REVIEW

REVIEW

Ditto - In Human Terms

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By Phillipe Roberts

The algorithm - referred to almost universally in this ominously monolithic way, like a divine being or a mythical creature - giveth, but it mostly taketh away. Don’t look now, but gone are the halcyon days of a wild and unrestricted Internet, if that kind of pipe dream ever existed to begin with. Spend any appreciable time on your favorite music streaming service and you’ll begin to circle the drain. The same 20-30 artists in your suggestions, autoplay recommending you buzz bands you’d never dream of touching while simultaneously icing out your closest friends. A truly vicious gatekeeper with downright shady intentions and selective memory, the algorithm takes no prisoners in boiling us down to the sum of our clicks

But sometimes, waking up in the early morning delirium with your headphones still in, hours deep into a shadowy game of autoplay (anyone?), the algorithm gets it right. Sometimes, all that wonky, should-be-illegal data collection opens doors. Sometimes, it drops you into the inimitable world of Charles Ditto.

Aside from a few magazine reviews of his albums lovingly scanned and uploaded to his website, the work of Ditto has largely slipped by unnoticed. Passed around by synth aficionados and MIDI historians, his works seemed confined to academic obscurity, a late 80s curiosity collecting dust until late last year, when Youtube user “no obi, no insert” uploaded the album “In Human Terms” onto the site. And dastardly as that pesky algorithm may be, if you feed it a steady diet of strange ambient or foreign synth pop, it’ll have to start listening to you...eventually.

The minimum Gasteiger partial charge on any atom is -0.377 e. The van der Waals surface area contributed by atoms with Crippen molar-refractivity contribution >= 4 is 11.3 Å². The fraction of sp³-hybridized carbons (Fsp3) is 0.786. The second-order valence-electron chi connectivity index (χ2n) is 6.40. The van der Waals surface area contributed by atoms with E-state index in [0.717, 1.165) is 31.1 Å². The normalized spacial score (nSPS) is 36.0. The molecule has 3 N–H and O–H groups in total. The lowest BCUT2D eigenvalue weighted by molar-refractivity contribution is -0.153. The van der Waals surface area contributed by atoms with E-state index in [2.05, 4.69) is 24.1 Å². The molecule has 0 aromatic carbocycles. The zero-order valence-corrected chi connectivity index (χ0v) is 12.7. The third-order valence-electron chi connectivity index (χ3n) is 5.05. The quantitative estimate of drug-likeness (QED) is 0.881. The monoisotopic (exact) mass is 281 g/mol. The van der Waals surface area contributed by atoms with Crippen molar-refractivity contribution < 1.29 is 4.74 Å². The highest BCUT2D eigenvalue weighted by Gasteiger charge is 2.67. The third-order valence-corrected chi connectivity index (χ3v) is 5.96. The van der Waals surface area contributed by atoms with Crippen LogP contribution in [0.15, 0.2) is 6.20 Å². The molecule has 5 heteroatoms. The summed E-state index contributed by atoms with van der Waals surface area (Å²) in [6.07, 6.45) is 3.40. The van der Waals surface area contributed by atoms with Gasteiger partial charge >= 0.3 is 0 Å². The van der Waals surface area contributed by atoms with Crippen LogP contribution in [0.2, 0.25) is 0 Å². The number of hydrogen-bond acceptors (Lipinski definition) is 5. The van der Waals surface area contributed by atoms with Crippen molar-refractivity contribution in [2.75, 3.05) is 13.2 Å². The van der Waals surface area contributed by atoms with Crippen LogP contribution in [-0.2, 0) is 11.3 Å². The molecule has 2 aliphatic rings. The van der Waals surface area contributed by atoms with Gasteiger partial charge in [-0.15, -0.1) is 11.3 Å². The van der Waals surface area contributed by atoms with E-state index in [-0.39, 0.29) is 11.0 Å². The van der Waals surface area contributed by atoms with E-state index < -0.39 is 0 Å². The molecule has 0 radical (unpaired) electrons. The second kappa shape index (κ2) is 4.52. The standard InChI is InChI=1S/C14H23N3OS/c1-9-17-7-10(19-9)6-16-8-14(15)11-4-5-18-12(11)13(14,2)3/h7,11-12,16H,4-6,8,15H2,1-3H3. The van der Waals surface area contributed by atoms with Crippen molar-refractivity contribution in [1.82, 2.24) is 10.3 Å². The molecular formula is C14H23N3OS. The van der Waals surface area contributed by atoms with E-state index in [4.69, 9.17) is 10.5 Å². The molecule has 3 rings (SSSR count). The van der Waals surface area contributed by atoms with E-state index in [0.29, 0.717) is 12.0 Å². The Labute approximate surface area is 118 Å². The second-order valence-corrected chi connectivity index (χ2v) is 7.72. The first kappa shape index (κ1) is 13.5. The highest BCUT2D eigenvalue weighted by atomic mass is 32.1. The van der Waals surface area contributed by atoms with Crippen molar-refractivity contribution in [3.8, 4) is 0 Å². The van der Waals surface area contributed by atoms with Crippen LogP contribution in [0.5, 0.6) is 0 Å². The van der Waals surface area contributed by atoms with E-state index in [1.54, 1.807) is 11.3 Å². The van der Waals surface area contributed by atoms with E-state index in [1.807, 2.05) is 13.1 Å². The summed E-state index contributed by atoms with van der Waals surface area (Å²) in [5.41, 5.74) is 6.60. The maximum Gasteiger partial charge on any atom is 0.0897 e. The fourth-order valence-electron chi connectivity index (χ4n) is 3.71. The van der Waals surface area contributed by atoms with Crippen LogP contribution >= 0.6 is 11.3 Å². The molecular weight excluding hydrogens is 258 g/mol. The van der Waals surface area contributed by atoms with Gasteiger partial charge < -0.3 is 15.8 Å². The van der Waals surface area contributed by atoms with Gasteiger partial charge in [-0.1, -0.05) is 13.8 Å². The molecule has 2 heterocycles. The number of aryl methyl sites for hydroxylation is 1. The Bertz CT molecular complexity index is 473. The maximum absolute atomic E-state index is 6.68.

This is where Kasra Kurt and Ada Babar finally found the record, recently uploaded and lingering on “no obi”’s page. The two fell in love instantly. “I was surprised by how contemporary the album sounded,” Kasra says, “It has this nostalgic, post-romantic vibe that still somehow feels uplifting and sincere.”

They quickly looked for ways to contact Charles Ditto, and found a .edu email account - the synth master now teaches music at Texas State University. Ditto was keen to have the record re-released, giving Ada and Kasra free rein to “do whatever” with it through their cassette label, Nino Tomorrow. In giving it a physical form once again, they’ve brought a lost classic back right on time to catch the ambient pop resurgence.

Indeed, the most shocking feature of In Human Terms is how contemporary the sounds are, a phenomenon that Kasra credits to the album’s subtle rhythmic shifts and sparsely melodic character. On certain tracks, like the appropriately titled opener “Pop,” it’s easy to hear the album as a series of backing tracks to an ambient pop song from the likes of NNA Tapes favorites and synth weirdos Erica Eso or even Kasra’s band Palm–the soft polyrhythms gently undulate beneath blindingly bright synths, finding that perfect middle ground between meditation and exhilaration. “Rock” is another standout, with countermelodies weaving about each other in 5/4. The way they merge into a confused but propulsive mega-melody calls to mind a machine taking its first awkward steps, gradually picking up confidence.